A range of enterotoxaemia vaccines are produced by global veterinary vaccine companies. These contain epsilon toxin which has been treated with a chemical such as formaldehyde to detoxify it. Some vaccines incorporate the detoxified epsilon toxin into a multi-component vaccine which protect against enterotoxaemia and other diseases.Current-vaccines
These vaccines are primarily for use in sheep and goats and, typically, kids or lambs are immunised with two doses of the vaccine several weeks apart, followed by annual boosters. The limitations of these vaccines are well recognised, including by Indian researchers (Rai et al., 2013); batch to batch variation, poor immunogenicity in goats and inflammatory responses following vaccination resulting in reduced feed consumption.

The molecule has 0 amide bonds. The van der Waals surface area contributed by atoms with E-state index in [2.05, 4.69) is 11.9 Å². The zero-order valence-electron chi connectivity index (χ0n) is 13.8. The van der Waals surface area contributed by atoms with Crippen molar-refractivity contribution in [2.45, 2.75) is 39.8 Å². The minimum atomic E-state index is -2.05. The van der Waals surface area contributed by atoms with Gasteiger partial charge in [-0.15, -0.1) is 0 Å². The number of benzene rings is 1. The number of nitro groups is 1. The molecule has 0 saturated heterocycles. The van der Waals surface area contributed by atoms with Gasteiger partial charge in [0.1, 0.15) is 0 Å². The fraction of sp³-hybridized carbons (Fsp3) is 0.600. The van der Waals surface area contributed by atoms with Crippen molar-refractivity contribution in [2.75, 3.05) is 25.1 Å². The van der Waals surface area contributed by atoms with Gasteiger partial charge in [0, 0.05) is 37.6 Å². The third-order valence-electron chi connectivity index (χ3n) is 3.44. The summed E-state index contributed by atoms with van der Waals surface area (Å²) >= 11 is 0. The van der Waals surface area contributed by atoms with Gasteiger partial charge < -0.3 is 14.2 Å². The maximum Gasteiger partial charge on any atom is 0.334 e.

Vaccines against enterotoxaemia (ET-VACCINE and Raksha-ET) are produced by at least 2 companies in India (Brilliant Bio Pharma Private Limited, Hyderabad – 500004 Telangana, India and Indian Immunologicals Ltd, Hyderabad – 500033, Telangana, India).
One Health Ventures, in association with Professor Rick Titball and Exeter University in the UK, has developed a “genetic toxoid” (2) of epsilon toxin (Y30A-Y196A-A168F).
This means that the protein does not require any processing to render it safe to use a vaccine. Y30A-Y196A-A168F is safe when tested towards different cultured cells, and when tested in mice, rabbits and in sheep.